Japanese electronics manufacturer Sharp debuted new smart TVs and touch displays, including an 80-inch touch-enabled display for enterprise use called the Aquos Board and ultra-light “Freestyle” HDTVs for consumers. The company debuted the products today at CES 2012 in Las Vegas.
Sharp CEo Katsuhiko Machida said the company is currently the worldwide leader in “producing TVs that are 60 inches and larger.” He reminded the CES audience that Sharp debuted a 60-inch HDTV last year.
Doug Albregts, president of Sharp USA, took the stage to show off the company’s new Aquos Board product, a huge touch-screen targeting businesses and, in a smaller capacity, education. Price wasn’t mentioned, but you’d have to be a pretty rich school to afford one of these. The Aquos Board will be available in 60-inch, 70-inch and 80-inch sizes.
The Aquos Board works with Windows 7 and Microsoft Office. With it, users can draw, take notes, print and save items to a PC. “It is poised to change the way we work and how our students learn,” Albregts said.
Albregts then showed an 80-inch Aquos Board in action to demo a new application the company had developed that shows home owners the ideal viewing distance they should sit from their TVs. That could come in handy to find that perfect viewing distance while sitting on the couch.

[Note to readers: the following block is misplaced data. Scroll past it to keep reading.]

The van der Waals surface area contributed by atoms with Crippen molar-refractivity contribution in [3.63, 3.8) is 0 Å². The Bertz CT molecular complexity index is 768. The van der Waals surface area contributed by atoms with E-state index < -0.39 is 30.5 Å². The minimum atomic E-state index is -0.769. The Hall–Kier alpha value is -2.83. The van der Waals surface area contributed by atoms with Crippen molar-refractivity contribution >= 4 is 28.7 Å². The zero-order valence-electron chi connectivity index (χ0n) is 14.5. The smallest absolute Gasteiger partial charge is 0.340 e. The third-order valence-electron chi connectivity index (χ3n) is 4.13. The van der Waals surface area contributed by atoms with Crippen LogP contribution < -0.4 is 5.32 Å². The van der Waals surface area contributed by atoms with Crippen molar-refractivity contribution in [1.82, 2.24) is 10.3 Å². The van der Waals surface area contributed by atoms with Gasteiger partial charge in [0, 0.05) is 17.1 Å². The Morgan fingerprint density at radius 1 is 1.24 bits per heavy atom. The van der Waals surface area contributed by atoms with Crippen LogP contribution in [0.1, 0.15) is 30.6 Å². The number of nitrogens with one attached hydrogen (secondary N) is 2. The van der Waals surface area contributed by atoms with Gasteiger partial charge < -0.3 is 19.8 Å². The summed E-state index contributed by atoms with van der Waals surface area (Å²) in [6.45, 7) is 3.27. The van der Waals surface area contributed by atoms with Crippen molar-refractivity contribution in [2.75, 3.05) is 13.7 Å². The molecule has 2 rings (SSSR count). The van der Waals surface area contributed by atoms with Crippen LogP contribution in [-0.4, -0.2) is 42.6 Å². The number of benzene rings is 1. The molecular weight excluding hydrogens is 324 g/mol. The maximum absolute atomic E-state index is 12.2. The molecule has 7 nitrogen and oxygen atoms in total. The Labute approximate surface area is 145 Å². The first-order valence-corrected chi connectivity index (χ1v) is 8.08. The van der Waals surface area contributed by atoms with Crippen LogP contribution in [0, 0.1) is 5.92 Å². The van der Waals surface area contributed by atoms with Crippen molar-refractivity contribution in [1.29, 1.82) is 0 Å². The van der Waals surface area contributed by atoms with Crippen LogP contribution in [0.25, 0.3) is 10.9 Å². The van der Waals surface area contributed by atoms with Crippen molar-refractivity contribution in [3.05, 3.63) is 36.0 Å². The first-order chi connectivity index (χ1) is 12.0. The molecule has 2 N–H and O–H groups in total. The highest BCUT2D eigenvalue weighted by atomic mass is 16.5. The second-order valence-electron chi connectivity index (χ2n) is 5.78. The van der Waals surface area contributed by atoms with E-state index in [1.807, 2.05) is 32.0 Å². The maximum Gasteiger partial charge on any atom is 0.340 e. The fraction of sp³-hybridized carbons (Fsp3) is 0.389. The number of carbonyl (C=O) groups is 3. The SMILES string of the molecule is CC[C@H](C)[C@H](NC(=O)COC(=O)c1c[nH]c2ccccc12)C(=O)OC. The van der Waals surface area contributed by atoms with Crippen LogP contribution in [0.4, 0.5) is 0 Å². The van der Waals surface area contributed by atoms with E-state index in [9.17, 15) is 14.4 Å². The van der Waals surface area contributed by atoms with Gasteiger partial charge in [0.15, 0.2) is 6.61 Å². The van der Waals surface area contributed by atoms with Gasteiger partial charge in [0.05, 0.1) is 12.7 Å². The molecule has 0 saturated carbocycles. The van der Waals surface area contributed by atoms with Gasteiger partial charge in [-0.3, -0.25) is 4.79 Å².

On the TV front, the company said it will continue to push the boundaries of plus-size TVs, and it will debut 17 new 60-inch-or-bigger HDTVs in the next 60 days. These TVs will feature new improvements to Sharp’s Quattron technology, which will improve color and picture. The company also said it would begin to offer an “ICC-4K” solution that provides “superior video processing and a natural 3D-like image.”
The most hyped of these new TVs is the 80-inch LC-80LE844U HDTV with 3D support. It will have 240 Hz refresh rate and will include Sharp’s latest SmartCentral app collection, with support for Netflix, Hulu Plus, Facebook, YouTube, Skype and more.
For general consumers, the company mentioned it has new Blu-ray players, improved sound bars for its TVs, a SunSnap A/V solution for solar appliances and a 3D DLP projector, which will all be available in the near future.
On a final note, the company showed off ultra-lightweight Aquos Freestyle TVs and had people carrying the TVs all around the room and on stage. All of these Wi-Fi-enabled TVs are designed for portability throughout the house, but we’re not entirely sure how practical the larger models would be. The 20-inch Freestyle model weighs 5.5 pounds and includes a portable battery pack.
Check out more product photos from Sharp’s press conference below:
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